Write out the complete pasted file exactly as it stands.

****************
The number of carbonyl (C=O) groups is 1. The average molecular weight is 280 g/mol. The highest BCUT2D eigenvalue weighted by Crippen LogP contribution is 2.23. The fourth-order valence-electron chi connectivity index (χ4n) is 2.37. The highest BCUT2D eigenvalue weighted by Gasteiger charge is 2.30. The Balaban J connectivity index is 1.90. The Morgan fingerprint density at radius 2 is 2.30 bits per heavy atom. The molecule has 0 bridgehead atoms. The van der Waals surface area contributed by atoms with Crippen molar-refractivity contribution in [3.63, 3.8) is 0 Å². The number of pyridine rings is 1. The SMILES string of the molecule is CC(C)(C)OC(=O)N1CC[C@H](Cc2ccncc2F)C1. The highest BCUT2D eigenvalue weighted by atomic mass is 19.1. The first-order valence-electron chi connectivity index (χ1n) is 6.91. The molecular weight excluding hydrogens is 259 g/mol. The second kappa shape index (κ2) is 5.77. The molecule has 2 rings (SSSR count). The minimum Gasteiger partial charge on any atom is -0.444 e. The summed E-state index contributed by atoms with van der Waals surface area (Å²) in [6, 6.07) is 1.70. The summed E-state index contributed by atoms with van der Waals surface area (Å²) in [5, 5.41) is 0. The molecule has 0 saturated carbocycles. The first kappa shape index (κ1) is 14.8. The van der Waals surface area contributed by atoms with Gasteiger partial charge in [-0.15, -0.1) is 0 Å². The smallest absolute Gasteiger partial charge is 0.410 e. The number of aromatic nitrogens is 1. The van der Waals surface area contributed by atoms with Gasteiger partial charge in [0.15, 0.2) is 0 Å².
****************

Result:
The number of carbonyl (C=O) groups is 1. The average molecular weight is 280 g/mol. The highest BCUT2D eigenvalue weighted by Crippen LogP contribution is 2.23. The fourth-order valence-electron chi connectivity index (χ4n) is 2.37. The highest BCUT2D eigenvalue weighted by Gasteiger charge is 2.30. The Balaban J connectivity index is 1.90. The Morgan fingerprint density at radius 2 is 2.30 bits per heavy atom. The molecule has 0 bridgehead atoms. The van der Waals surface area contributed by atoms with Crippen molar-refractivity contribution in [3.63, 3.8) is 0 Å². The number of pyridine rings is 1. The SMILES string of the molecule is CC(C)(C)OC(=O)N1CC[C@H](Cc2ccncc2F)C1. The highest BCUT2D eigenvalue weighted by atomic mass is 19.1. The first-order valence-electron chi connectivity index (χ1n) is 6.91. The molecular weight excluding hydrogens is 259 g/mol. The second kappa shape index (κ2) is 5.77. The molecule has 2 rings (SSSR count). The minimum Gasteiger partial charge on any atom is -0.444 e. The summed E-state index contributed by atoms with van der Waals surface area (Å²) in [6, 6.07) is 1.70. The summed E-state index contributed by atoms with van der Waals surface area (Å²) in [5, 5.41) is 0. The molecule has 0 saturated carbocycles. The first kappa shape index (κ1) is 14.8. The van der Waals surface area contributed by atoms with Gasteiger partial charge in [-0.15, -0.1) is 0 Å². The smallest absolute Gasteiger partial charge is 0.410 e. The number of aromatic nitrogens is 1. The van der Waals surface area contributed by atoms with Gasteiger partial charge in [0.15, 0.2) is 0 Å².